Mobile usability will now affect your website’s Google mobile ranking. Ensuring that your website is mobile-friendly is now an imperative.
You may have just wiped the sweat off your brow after tax season, but another concern is lurking around the corner. Google recently announced that on April 21st it will officially update its search algorithm to consider mobile-friendliness as a ranking factor in search results. Google’s webmaster blog states, “this change will affect mobile searches in all languages worldwide and will have a significant impact on our search results.”
The move won’t come as surprise to many in the SEO industry as Google announced in November that they would be adding a label indicating that a website was “mobile-friendly” to their search results. However, for the estimated 91% of business owners without a responsive website or mobile site, the news will likely be a sudden and unexpected business challenge. Many of these businesses had no plan to invest in a new or modified website this fiscal quarter. However, the Google announcement certainly will lead to a heightened level of urgency.
A recent comScore report on the growing prevalence of mobile devices stated that smartphones and tablets combined to account for 60 percent of all online traffic. According to SimilarWeb, mobile devices comprised almost half of all traffic from June to November on Google, with 52 percent coming from desktop computers and 48 percent from mobile. These numbers are only expected to increase.
These numbers and Google’s algorithm changes may impact businesses without mobile-friendly websites in the following ways:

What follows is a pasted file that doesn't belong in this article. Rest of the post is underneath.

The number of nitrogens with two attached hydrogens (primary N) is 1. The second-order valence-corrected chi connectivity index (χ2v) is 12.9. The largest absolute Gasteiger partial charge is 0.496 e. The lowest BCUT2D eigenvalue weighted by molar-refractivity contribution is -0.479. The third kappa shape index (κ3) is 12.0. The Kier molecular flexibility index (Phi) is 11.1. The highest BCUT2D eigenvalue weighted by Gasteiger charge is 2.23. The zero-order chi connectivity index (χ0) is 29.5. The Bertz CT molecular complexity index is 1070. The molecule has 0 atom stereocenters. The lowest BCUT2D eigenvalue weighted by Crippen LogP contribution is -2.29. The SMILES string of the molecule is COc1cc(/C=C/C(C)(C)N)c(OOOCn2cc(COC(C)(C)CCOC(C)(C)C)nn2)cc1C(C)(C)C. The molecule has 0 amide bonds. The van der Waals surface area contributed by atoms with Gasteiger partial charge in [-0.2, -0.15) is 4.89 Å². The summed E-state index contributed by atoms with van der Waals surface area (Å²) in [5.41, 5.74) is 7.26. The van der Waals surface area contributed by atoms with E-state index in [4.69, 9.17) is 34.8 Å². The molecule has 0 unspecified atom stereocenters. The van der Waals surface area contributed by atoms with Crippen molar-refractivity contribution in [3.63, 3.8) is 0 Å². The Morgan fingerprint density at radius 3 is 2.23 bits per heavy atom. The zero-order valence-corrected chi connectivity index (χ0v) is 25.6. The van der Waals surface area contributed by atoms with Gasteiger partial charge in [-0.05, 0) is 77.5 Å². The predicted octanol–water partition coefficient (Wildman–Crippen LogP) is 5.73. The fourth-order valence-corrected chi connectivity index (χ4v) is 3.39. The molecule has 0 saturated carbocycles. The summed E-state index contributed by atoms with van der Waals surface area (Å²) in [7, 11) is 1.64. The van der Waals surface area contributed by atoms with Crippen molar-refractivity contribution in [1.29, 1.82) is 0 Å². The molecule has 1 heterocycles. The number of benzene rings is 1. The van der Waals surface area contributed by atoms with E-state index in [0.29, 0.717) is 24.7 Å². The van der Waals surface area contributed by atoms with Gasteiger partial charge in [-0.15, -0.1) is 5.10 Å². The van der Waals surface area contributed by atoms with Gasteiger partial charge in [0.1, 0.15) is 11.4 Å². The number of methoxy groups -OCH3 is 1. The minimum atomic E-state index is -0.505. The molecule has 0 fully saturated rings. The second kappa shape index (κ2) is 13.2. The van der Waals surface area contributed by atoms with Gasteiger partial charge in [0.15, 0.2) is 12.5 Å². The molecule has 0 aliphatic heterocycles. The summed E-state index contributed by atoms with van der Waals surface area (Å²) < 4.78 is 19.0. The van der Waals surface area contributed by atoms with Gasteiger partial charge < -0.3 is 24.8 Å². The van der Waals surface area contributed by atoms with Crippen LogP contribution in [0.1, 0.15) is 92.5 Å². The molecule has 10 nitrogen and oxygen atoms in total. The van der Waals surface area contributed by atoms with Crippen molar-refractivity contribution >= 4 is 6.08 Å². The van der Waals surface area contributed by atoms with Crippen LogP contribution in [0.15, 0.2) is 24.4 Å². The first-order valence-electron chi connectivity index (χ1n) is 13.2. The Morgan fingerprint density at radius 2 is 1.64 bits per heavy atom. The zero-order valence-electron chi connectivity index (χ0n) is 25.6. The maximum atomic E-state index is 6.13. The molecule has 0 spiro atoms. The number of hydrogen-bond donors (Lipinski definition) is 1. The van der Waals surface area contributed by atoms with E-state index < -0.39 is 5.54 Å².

1. A drop in ranking
While a specific penalty has not been noted for non-mobile-friendly websites, through the algorithm change and the label change before it, it’s clear that Google’s focus is on improving mobile search. Mobile-friendly sites will surely benefit with a rise in rankings. If these sites are rising, non-mobile sites have to fall. And if you examine it logically, if your site goes from page one to three in favor of mobile-friendly sites, does it really matter if you are being penalized or only being reshuffled due to an algorithm change?
2. The creation of a mobile-only index
Last week at SMX, Gary Illyes, Webmaster Trends Analyst at Google, told attendees that Google was already working on a mobile-only index, but he wasn’t certain when the project would be complete. When this happens, your company can either benefit from the increased visibility or find themselves left out of mobile search completely.
And remember, unlike the IRS and your taxes, Google does not give extensions.
If you are uncertain whether your website is mobile-friendly or not, contact us. We can use our tools to see how your sites will be affected by Google’s algorithm change, free of charge.